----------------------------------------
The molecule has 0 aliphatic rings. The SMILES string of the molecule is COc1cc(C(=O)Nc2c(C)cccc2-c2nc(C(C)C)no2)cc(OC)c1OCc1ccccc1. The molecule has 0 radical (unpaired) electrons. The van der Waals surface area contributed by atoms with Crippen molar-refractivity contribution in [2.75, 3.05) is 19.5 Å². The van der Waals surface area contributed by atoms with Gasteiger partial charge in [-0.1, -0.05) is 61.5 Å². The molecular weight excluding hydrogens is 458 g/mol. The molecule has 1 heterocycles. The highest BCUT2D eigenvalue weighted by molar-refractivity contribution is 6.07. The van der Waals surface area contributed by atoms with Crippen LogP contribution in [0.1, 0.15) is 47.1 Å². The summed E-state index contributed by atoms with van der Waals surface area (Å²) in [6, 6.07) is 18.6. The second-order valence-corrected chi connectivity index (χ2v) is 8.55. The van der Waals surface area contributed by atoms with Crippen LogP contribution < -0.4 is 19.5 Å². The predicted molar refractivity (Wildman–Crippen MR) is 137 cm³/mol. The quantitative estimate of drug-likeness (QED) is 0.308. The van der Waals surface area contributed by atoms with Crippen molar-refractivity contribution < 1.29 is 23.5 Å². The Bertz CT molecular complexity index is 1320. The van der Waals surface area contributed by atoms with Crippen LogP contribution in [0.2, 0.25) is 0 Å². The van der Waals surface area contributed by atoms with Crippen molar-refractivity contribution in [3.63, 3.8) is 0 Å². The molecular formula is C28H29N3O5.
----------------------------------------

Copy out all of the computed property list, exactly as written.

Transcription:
The molecule has 0 aliphatic rings. The SMILES string of the molecule is COc1cc(C(=O)Nc2c(C)cccc2-c2nc(C(C)C)no2)cc(OC)c1OCc1ccccc1. The molecule has 0 radical (unpaired) electrons. The van der Waals surface area contributed by atoms with Crippen molar-refractivity contribution in [2.75, 3.05) is 19.5 Å². The van der Waals surface area contributed by atoms with Gasteiger partial charge in [-0.1, -0.05) is 61.5 Å². The molecular weight excluding hydrogens is 458 g/mol. The molecule has 1 heterocycles. The highest BCUT2D eigenvalue weighted by molar-refractivity contribution is 6.07. The van der Waals surface area contributed by atoms with Crippen LogP contribution in [0.1, 0.15) is 47.1 Å². The summed E-state index contributed by atoms with van der Waals surface area (Å²) in [6, 6.07) is 18.6. The second-order valence-corrected chi connectivity index (χ2v) is 8.55. The van der Waals surface area contributed by atoms with Crippen LogP contribution < -0.4 is 19.5 Å². The predicted molar refractivity (Wildman–Crippen MR) is 137 cm³/mol. The quantitative estimate of drug-likeness (QED) is 0.308. The van der Waals surface area contributed by atoms with Crippen molar-refractivity contribution < 1.29 is 23.5 Å². The Bertz CT molecular complexity index is 1320. The van der Waals surface area contributed by atoms with Crippen LogP contribution in [0.2, 0.25) is 0 Å². The van der Waals surface area contributed by atoms with Crippen molar-refractivity contribution in [3.63, 3.8) is 0 Å². The molecular formula is C28H29N3O5.